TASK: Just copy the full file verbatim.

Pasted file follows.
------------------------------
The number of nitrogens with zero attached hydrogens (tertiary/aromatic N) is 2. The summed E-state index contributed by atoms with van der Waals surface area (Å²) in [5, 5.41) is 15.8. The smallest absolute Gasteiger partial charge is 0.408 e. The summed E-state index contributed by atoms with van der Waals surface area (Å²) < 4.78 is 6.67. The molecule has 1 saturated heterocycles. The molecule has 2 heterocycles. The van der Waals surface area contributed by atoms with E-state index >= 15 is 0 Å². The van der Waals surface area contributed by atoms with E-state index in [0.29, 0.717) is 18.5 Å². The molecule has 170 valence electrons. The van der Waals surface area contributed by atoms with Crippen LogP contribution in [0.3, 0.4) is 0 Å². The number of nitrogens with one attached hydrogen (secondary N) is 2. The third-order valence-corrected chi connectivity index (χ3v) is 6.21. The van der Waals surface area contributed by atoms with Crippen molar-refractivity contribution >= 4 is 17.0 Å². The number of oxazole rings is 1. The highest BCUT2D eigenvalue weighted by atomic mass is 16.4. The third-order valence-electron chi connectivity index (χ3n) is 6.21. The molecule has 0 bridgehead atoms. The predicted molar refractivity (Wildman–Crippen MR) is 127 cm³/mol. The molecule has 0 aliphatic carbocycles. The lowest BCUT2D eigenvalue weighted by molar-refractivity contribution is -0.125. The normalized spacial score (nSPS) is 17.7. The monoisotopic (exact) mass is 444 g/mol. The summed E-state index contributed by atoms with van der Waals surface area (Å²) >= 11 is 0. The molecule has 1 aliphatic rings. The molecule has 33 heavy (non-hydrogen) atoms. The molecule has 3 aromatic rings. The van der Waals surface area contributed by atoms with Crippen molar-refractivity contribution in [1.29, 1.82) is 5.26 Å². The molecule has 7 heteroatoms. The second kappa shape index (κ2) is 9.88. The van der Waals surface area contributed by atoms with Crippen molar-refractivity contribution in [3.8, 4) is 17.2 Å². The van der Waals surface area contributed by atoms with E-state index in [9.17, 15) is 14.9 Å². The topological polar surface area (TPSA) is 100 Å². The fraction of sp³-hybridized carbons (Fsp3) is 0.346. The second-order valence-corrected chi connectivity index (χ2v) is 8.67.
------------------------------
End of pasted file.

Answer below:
The number of nitrogens with zero attached hydrogens (tertiary/aromatic N) is 2. The summed E-state index contributed by atoms with van der Waals surface area (Å²) in [5, 5.41) is 15.8. The smallest absolute Gasteiger partial charge is 0.408 e. The summed E-state index contributed by atoms with van der Waals surface area (Å²) < 4.78 is 6.67. The molecule has 1 saturated heterocycles. The molecule has 2 heterocycles. The van der Waals surface area contributed by atoms with E-state index >= 15 is 0 Å². The van der Waals surface area contributed by atoms with E-state index in [0.29, 0.717) is 18.5 Å². The molecule has 170 valence electrons. The van der Waals surface area contributed by atoms with Crippen LogP contribution in [0.3, 0.4) is 0 Å². The number of nitrogens with one attached hydrogen (secondary N) is 2. The third-order valence-corrected chi connectivity index (χ3v) is 6.21. The van der Waals surface area contributed by atoms with Crippen molar-refractivity contribution >= 4 is 17.0 Å². The number of oxazole rings is 1. The highest BCUT2D eigenvalue weighted by atomic mass is 16.4. The third-order valence-electron chi connectivity index (χ3n) is 6.21. The molecule has 0 bridgehead atoms. The predicted molar refractivity (Wildman–Crippen MR) is 127 cm³/mol. The molecule has 0 aliphatic carbocycles. The lowest BCUT2D eigenvalue weighted by molar-refractivity contribution is -0.125. The normalized spacial score (nSPS) is 17.7. The monoisotopic (exact) mass is 444 g/mol. The summed E-state index contributed by atoms with van der Waals surface area (Å²) >= 11 is 0. The molecule has 1 aliphatic rings. The molecule has 33 heavy (non-hydrogen) atoms. The molecule has 3 aromatic rings. The van der Waals surface area contributed by atoms with Crippen molar-refractivity contribution in [1.29, 1.82) is 5.26 Å². The molecule has 7 heteroatoms. The second kappa shape index (κ2) is 9.88. The van der Waals surface area contributed by atoms with Crippen molar-refractivity contribution in [3.8, 4) is 17.2 Å². The van der Waals surface area contributed by atoms with E-state index in [9.17, 15) is 14.9 Å². The topological polar surface area (TPSA) is 100 Å². The fraction of sp³-hybridized carbons (Fsp3) is 0.346. The second-order valence-corrected chi connectivity index (χ2v) is 8.67.